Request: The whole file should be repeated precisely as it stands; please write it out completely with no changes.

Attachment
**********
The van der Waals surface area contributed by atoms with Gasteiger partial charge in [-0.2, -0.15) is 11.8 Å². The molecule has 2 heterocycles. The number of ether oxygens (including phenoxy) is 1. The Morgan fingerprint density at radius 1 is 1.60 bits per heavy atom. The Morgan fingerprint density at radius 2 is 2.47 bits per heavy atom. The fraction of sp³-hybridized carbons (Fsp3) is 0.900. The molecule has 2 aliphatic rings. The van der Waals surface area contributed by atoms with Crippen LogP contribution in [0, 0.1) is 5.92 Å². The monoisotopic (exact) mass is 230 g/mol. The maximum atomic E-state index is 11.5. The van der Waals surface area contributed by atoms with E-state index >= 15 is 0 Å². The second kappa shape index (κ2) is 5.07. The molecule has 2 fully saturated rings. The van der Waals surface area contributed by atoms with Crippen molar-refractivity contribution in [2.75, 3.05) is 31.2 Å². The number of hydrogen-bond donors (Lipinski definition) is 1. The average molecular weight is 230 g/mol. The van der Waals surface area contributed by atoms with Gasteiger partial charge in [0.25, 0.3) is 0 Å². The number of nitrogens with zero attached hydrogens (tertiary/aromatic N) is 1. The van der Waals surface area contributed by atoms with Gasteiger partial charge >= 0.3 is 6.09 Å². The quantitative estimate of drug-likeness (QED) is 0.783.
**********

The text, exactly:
The van der Waals surface area contributed by atoms with Gasteiger partial charge in [-0.2, -0.15) is 11.8 Å². The molecule has 2 heterocycles. The number of ether oxygens (including phenoxy) is 1. The Morgan fingerprint density at radius 1 is 1.60 bits per heavy atom. The Morgan fingerprint density at radius 2 is 2.47 bits per heavy atom. The fraction of sp³-hybridized carbons (Fsp3) is 0.900. The molecule has 2 aliphatic rings. The van der Waals surface area contributed by atoms with Crippen LogP contribution in [0, 0.1) is 5.92 Å². The monoisotopic (exact) mass is 230 g/mol. The maximum atomic E-state index is 11.5. The van der Waals surface area contributed by atoms with E-state index >= 15 is 0 Å². The second kappa shape index (κ2) is 5.07. The molecule has 2 fully saturated rings. The van der Waals surface area contributed by atoms with Crippen molar-refractivity contribution in [2.75, 3.05) is 31.2 Å². The number of hydrogen-bond donors (Lipinski definition) is 1. The average molecular weight is 230 g/mol. The van der Waals surface area contributed by atoms with Gasteiger partial charge in [0.25, 0.3) is 0 Å². The number of nitrogens with zero attached hydrogens (tertiary/aromatic N) is 1. The van der Waals surface area contributed by atoms with Gasteiger partial charge >= 0.3 is 6.09 Å². The quantitative estimate of drug-likeness (QED) is 0.783.